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Material Transfer Agreements (MTA): A material transfer agreement is between two parties for the transfer of materials from one party (provider) to another (recipient) for the recipient’s independent research.   This agreement is a form of a non-exclusive license from provider to recipient for limited internal research use.  The recipient usually grants provider joint publication rights (e.g., co-authorship), as scientifically applicable.  As between non-profit to non-profit, there is usually no intellectual property reach-through (e.g., the party that develops intellectual property owns it).  However, where a Company is the provider (e.g., of a drug) and provides the MTA to Georgetown as recipient, the Company attempts to obtain intellectual property rights on any new uses or developments related to its material while Georgetown University does its best to negotiate the language to retain rights in intellectual property developed by its faculty.

Research Collaboration Agreement (RCA): A research collaboration agreement is usually between two non-profit institutions where one or both parties exchange materials and/or collaborative research services with a shared common goal and shared intellectual property interests.  Both parties contribute to the research aims, unlike the MTA, which is independent research by the recipient.  In the event of any new intellectual property conceived or developed under this type of agreement, such intellectual property in most cases belongs to the inventing university.  If the intellectual property is jointly owned between the institutions, then the parties typically endeavor to enter into an inter-institutional agreement to jointly manage the intellectual property. 

Sponsored Research Agreement (SRA): A sponsored research agreement is between two parties with monetary funding from one party (the sponsor) to the other (the recipient, GU) to conduct research that has a shared common research goal between the parties.  In this type of agreement the funding party, typically a company, relies on the intellectual input of the university investigator to meet the goals of research.  Georgetown University will typically own the intellectual property that arises from sponsored research and will grant the funding party a limited research license as well as an option to negotiate an exclusive commercial license to make and use such intellectual property.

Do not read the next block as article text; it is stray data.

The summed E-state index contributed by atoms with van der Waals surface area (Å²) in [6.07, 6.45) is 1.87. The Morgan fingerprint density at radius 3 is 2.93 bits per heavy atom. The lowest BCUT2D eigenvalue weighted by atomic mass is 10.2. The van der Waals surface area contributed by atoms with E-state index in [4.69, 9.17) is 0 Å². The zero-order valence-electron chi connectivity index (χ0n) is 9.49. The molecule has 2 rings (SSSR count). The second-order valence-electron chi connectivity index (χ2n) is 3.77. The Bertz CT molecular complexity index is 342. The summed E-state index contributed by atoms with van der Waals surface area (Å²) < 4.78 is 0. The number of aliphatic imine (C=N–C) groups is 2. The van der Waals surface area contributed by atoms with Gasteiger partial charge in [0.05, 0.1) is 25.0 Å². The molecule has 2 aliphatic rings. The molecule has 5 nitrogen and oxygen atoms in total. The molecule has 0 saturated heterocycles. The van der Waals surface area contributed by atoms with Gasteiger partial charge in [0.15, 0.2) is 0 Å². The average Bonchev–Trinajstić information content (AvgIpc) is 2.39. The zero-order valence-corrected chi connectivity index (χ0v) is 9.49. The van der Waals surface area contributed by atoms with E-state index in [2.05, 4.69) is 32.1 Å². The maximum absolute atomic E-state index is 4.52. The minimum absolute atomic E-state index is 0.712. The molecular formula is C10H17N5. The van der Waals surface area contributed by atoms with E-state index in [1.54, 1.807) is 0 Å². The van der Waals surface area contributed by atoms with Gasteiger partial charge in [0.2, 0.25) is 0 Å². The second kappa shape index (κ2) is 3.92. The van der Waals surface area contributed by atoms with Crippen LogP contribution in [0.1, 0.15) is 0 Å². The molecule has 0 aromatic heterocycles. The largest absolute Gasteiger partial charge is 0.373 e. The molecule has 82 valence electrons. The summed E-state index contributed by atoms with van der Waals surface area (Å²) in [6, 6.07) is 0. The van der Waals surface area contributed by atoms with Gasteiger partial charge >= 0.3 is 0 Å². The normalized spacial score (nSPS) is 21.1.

Biological Materials License Agreement (BMLA):  A biological material transfer agreement is an agreement between two parties e.g., Georgetown University and a company, whereby Georgetown University provides valuable, unpatented research tools (e.g., transgenic mice, modified cell lines, antibodies, etc.) to a company for company’s internal non-commercial research purposes, in exchange for a negotiated license fee.

Independent Contractor/Service Agreement:  An agreement between two parties where one party contracts the other party for a fee to conduct unique or special services that do not result in the new development of jointly owned inventions, but rather provide a service for mechanical “hands-on” work, e.g., running already-established assays and providing results with little to no interpretation or thoughtful analysis.  In these agreements, the service provider does not usually have a stake in any intellectual property or “deliverable” (e.g., the data or results) directly resulting from its services.

License Agreements:  A license agreement is between Georgetown and another entity, typically a company, for the explicit commercial use of technology (to make, have made, use, and sell).  The agreement may be exclusive, non-exclusive, or a time-limited option, for the defined use, development and/or sale of the patented (pending or issued) and licensed intellectual property. These types of commercial license agreements, which include defined research or technical milestones, payments, fees and royalties on sales, and other intellectual property and patent prosecution matters are negotiated on a case by case basis.

Data Use Agreement (DUA):  These agreements involve the transfer of a Limited Data Set (LDS), which under 45 C.F.R Section 164.514e(2) is defined as protected health information that excludes the following direct identifiers of the individual or relatives, employers or household members of the individual :

But a LDS may include a limited set of personal identifiers such as: city, state, zip code, elements of date, and other numbers, characteristics, or codes not listed as direct identifiers set forth above. 

A DUA allows the sharing of a LDS with another entity not associated with the study or the researcher’s institution for defined research purposes and with safeguards included in such agreement to ensure against unauthorized uses or disclosures of the LDS.  

Note: a DUA is not required to transfer data if the recipient is included in the IRB Authorization or the IRB has waived the authorization requirement.  However, in any situation involving a data transfer, it’s best practice to remove as many identifiers as possible that still allows the research to be performed.  If all identifiers have been removed (including dates and zip codes) and the information is coded, then the data would be considered completely de-identified and there is no need for a more stringent and protective DUA.

Please contact our office if you have further questions via email (techlicensing [at] georgetown [dot] edu) or phone (202-687-0881). Also, please note that the Office of Technology Commercialization is the authorized signatory to bind the University to intellectual property contracts.